PORTLAND, Ore. -- For about two years, Sabrina Ersland and her family struggled to find a stable home.

“We had a duplex we lived in,” said Ersland. But before she knew it, that duplex was sold.

“It was constantly trying to find someplace we could move to, someplace we could live,” said Ersland. “It's not necessarily a stable foundational home for yourself and your children when you're having to live with other families.”

But her kids found stability through Early Head Start and Head Start. Both are federal programs designed to help low-income families.

That kind of help is what contributed to Oregon being ranked number one in the country when it comes to identifying homeless kids and helping them succeed in school. The study was done by the Institute for Children, Poverty & Homelessness.

Read more: Portland's homeless population up but more are in shelters, homeless count finds

“Unfortunately we are seeing an increase in our homeless student population,” said Leslie O’Dell, Director of Portland Public Schools’ Homeless Program.

O’Dell said every year teachers work hard to identify which students are homeless.

Staff check in on them and many are given backpacks with supplies, clothes, and even bus passes.

“Sometimes kids are traveling so far, they're in different places all over the city and they get to that one school where they have their relationships, where they know they're safe and they keep coming back,” said O’Dell.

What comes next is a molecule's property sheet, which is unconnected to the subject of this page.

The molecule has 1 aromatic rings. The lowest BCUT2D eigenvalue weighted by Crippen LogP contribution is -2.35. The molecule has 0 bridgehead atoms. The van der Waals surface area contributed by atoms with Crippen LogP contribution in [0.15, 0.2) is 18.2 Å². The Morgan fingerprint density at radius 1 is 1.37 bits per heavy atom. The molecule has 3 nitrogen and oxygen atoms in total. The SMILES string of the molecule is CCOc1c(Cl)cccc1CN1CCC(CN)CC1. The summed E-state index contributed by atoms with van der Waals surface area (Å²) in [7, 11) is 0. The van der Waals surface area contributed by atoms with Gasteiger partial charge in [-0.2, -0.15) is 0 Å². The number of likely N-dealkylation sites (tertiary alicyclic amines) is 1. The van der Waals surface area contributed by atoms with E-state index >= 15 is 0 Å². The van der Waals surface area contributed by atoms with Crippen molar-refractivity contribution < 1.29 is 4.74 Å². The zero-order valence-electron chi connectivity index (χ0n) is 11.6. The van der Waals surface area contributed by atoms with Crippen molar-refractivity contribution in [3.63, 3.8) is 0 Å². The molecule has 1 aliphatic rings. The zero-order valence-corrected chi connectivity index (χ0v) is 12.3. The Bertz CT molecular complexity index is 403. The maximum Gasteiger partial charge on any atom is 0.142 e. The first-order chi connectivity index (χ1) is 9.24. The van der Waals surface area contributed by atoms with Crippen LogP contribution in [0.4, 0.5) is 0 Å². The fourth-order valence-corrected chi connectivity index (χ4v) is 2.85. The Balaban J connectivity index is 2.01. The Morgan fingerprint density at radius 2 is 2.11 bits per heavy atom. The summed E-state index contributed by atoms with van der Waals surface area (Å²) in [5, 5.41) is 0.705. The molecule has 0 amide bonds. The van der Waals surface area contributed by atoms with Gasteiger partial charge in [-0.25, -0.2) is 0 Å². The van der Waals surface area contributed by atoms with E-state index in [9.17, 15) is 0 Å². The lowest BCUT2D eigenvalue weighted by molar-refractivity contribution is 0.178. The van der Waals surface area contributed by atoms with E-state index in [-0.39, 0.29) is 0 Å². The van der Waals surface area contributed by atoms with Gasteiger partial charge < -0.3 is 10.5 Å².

About 2,000 students are homeless in the district. O’Dell said the number of homeless students has grown by about 100 since she stepped into her role in 2013.

But the support doesn’t stop when kids graduate from high school. After graduation, a letter is written to verify the student's homeless status, so the student can get better loans and continue their education.

As for Ersland, she said her kids are doing well. She is now working for Albina Head Start, and just received her masters degree in early childhood education.

Because she, her husband and kids got so much support when they needed it, Ersland is passing it on.

“I found my passion to try to help support and provide whatever I can to continue the growth of these children,” she said.